Pearson's χ2-tests were used to identify diff erences in prevalence of ectoparasites between the trapping sites. For three ectoparasite species with prevalence greater than 25% (in any trapping site), variables infl uencing the prevalence of ectoparasite species were investigated using generalized linear mixed models (GLMMs). In this analysis the individual microchip ID of each possum was included as subject variable, to control for possible effects of re-trapped individuals on the analysis. Factors included in each model were trapping site (woodland, zoo or backyard), host demography (sex, age and maternal status of females), host body condition (scaled mass index, SMI), and season. Factors were centred around their respective mean values (‘grand mean centering’) unless there was more variation within animals than between animals, in which case factors were centred around individual animal means (‘group mean centering’).

Species richness by host individual was defined as the total number of parasite species occurring on the host individual (Magurran 1988). The species richness of ectoparasites per host individual was compared across habitats using ANOVA. In addition, the variables infl uencing species richness per host individual were examined using a GLMM with the factors trapping site, host sex, host age, maternal status and SMI.

The large number of health variables measured (29 in total; 11 haematological measurements, 17 serum biochemical parameters and scaled mass index), were reduced to limit statistical analysis to biologically meaningful groups of variables. We hypothesised that ectoparasite infestation was most likely to aff ect red blood cell parameters, immune function, iron levels and body condition, and that severe infestation could potentially compromise host liver function. Selection of the specifi c variables for investigation was assisted by using a Pearson's correlation matrix to identify variables that were correlated, although in some cases groupings were selected for their biological importance, rather than solely on correlations data (e.g. variables within both liver function parameters and immune parameters were only weakly, though signifi—cantly, correlated). The following groupings or single variables were selected for analysis: red blood cell parameters (variables: haemoglobin, erythrocyte count), iron status (variables: iron levels, iron saturation), immune parameters (variables: lymphocytes, neutrophils and eosinophils), liver function (variables: ALT, AST, total bilirubin) and scaled mass index.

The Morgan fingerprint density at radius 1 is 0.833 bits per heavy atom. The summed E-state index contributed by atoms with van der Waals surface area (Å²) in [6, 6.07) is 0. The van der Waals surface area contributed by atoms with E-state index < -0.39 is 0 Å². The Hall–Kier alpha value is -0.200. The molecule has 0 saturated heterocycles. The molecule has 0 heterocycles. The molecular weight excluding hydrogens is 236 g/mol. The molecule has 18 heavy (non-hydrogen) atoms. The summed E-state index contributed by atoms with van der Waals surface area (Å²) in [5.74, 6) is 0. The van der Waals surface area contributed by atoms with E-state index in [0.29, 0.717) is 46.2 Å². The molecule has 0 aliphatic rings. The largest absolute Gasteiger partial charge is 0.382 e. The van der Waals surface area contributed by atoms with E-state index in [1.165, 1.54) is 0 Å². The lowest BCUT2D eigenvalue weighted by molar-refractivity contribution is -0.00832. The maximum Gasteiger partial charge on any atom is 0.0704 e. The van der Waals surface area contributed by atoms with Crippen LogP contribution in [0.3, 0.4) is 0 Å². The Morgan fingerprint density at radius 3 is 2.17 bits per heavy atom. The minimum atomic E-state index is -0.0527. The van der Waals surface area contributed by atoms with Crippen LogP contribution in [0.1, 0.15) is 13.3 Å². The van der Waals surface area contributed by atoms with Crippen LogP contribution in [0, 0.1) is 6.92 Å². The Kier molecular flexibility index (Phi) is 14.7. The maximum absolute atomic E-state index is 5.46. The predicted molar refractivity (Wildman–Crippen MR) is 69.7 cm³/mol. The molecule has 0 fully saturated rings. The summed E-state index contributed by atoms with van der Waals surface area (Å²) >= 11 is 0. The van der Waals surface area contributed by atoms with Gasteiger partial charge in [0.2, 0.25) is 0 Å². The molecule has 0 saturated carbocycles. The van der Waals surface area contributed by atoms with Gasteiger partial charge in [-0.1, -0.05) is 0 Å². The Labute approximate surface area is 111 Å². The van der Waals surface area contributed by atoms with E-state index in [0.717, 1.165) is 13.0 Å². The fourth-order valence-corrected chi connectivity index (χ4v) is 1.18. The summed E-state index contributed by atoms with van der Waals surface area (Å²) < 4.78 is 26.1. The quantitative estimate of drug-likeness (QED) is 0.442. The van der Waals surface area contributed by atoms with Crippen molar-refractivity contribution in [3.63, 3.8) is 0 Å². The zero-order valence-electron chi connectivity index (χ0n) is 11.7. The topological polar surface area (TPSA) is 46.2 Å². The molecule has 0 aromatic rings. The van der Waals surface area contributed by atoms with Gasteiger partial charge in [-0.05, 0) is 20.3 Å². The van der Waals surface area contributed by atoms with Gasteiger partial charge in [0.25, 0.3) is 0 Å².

Multivariate ANOVA (MANOVA) was used to examine the effect of ectoparasite prevalence on red blood cell parameters, iron status, immune parameters and liver function of urban possums only (the small study population in the woodland habitat precluded use of such statistics). The independent variables in this analysis were presence/absence of each of six ectoparasite species (analysed simultaneously to account for potential interactions between ectoparasites), species richness (to allow for potential interactions between species prevalence and the number of species parasitising a host to be assessed), age, a combined sex/female lactation status variable, season and number of re-captures (these variables are known to aff ect haematology and blood biochemistry of possums; Barnett et al. 1979, Presidente and Correa 1981, O'Keefe and Wickstrom 1998). Two-way interactions between ectoparasites were only included in the model if the number of individuals hosting both parasites was greater than twelve. MANOVA was also used to examine the effect of the abundance of the most abundant ectoparasite (a flea) on red blood cell parameters and iron status.